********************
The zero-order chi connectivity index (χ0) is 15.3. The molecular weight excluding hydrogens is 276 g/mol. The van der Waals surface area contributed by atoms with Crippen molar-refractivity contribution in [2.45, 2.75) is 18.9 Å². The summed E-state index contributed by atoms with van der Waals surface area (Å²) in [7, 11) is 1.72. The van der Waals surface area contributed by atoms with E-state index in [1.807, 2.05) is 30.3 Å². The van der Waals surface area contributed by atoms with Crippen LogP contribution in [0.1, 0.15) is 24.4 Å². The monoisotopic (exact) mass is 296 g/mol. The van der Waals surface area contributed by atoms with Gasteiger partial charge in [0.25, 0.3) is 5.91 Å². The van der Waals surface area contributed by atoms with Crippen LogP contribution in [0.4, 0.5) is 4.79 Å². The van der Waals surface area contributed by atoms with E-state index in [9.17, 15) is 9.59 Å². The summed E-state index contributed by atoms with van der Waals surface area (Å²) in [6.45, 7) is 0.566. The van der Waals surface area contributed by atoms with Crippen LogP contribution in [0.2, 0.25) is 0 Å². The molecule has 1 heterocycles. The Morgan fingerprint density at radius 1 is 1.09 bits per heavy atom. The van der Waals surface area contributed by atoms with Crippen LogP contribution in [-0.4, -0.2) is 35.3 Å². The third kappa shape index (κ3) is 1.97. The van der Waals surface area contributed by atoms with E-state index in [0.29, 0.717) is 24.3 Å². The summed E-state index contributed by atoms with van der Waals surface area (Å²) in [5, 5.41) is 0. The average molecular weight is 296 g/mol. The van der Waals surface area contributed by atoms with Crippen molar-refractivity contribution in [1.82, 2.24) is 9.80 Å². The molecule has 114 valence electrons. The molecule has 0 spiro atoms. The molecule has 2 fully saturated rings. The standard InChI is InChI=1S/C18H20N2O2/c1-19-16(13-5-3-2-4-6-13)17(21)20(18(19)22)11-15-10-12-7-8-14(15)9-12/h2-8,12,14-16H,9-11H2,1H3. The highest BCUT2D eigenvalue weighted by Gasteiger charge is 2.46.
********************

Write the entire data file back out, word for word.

The zero-order chi connectivity index (χ0) is 15.3. The molecular weight excluding hydrogens is 276 g/mol. The van der Waals surface area contributed by atoms with Crippen molar-refractivity contribution in [2.45, 2.75) is 18.9 Å². The summed E-state index contributed by atoms with van der Waals surface area (Å²) in [7, 11) is 1.72. The van der Waals surface area contributed by atoms with E-state index in [1.807, 2.05) is 30.3 Å². The van der Waals surface area contributed by atoms with Crippen LogP contribution in [0.1, 0.15) is 24.4 Å². The monoisotopic (exact) mass is 296 g/mol. The van der Waals surface area contributed by atoms with Gasteiger partial charge in [0.25, 0.3) is 5.91 Å². The van der Waals surface area contributed by atoms with Crippen LogP contribution in [0.4, 0.5) is 4.79 Å². The van der Waals surface area contributed by atoms with E-state index in [9.17, 15) is 9.59 Å². The summed E-state index contributed by atoms with van der Waals surface area (Å²) in [6.45, 7) is 0.566. The van der Waals surface area contributed by atoms with Crippen LogP contribution in [0.2, 0.25) is 0 Å². The molecule has 1 heterocycles. The Morgan fingerprint density at radius 1 is 1.09 bits per heavy atom. The van der Waals surface area contributed by atoms with Crippen LogP contribution in [-0.4, -0.2) is 35.3 Å². The third kappa shape index (κ3) is 1.97. The van der Waals surface area contributed by atoms with E-state index in [0.29, 0.717) is 24.3 Å². The summed E-state index contributed by atoms with van der Waals surface area (Å²) in [5, 5.41) is 0. The average molecular weight is 296 g/mol. The van der Waals surface area contributed by atoms with Crippen molar-refractivity contribution in [1.82, 2.24) is 9.80 Å². The molecule has 114 valence electrons. The molecule has 0 spiro atoms. The molecule has 2 fully saturated rings. The standard InChI is InChI=1S/C18H20N2O2/c1-19-16(13-5-3-2-4-6-13)17(21)20(18(19)22)11-15-10-12-7-8-14(15)9-12/h2-8,12,14-16H,9-11H2,1H3. The highest BCUT2D eigenvalue weighted by Gasteiger charge is 2.46.